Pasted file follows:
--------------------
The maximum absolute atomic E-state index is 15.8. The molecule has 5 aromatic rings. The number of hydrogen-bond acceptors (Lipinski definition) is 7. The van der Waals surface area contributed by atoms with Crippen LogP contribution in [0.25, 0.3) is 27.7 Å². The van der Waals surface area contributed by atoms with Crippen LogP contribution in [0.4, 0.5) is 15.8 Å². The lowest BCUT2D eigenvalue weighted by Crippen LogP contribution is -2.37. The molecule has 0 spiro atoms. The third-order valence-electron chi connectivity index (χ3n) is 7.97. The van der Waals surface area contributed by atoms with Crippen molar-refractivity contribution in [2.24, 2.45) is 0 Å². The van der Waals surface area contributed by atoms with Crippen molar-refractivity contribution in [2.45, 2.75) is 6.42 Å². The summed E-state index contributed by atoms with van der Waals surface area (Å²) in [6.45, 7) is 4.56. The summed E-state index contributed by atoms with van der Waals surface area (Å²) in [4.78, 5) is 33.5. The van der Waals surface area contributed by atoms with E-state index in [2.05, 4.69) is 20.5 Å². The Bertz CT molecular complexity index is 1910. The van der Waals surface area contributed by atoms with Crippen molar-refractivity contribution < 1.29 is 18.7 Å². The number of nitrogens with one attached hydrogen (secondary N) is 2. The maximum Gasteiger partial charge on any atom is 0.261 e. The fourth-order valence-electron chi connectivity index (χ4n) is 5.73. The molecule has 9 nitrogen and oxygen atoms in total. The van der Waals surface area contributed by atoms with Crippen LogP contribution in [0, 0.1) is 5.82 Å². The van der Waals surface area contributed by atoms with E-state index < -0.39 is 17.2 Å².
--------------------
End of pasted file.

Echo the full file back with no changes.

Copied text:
The maximum absolute atomic E-state index is 15.8. The molecule has 5 aromatic rings. The number of hydrogen-bond acceptors (Lipinski definition) is 7. The van der Waals surface area contributed by atoms with Crippen LogP contribution in [0.25, 0.3) is 27.7 Å². The van der Waals surface area contributed by atoms with Crippen LogP contribution in [0.4, 0.5) is 15.8 Å². The lowest BCUT2D eigenvalue weighted by Crippen LogP contribution is -2.37. The molecule has 0 spiro atoms. The third-order valence-electron chi connectivity index (χ3n) is 7.97. The van der Waals surface area contributed by atoms with Crippen molar-refractivity contribution in [2.24, 2.45) is 0 Å². The van der Waals surface area contributed by atoms with Crippen molar-refractivity contribution in [2.45, 2.75) is 6.42 Å². The summed E-state index contributed by atoms with van der Waals surface area (Å²) in [6.45, 7) is 4.56. The summed E-state index contributed by atoms with van der Waals surface area (Å²) in [4.78, 5) is 33.5. The van der Waals surface area contributed by atoms with E-state index in [2.05, 4.69) is 20.5 Å². The Bertz CT molecular complexity index is 1910. The van der Waals surface area contributed by atoms with Crippen molar-refractivity contribution < 1.29 is 18.7 Å². The number of nitrogens with one attached hydrogen (secondary N) is 2. The maximum Gasteiger partial charge on any atom is 0.261 e. The fourth-order valence-electron chi connectivity index (χ4n) is 5.73. The molecule has 9 nitrogen and oxygen atoms in total. The van der Waals surface area contributed by atoms with Crippen LogP contribution in [0, 0.1) is 5.82 Å². The van der Waals surface area contributed by atoms with E-state index < -0.39 is 17.2 Å².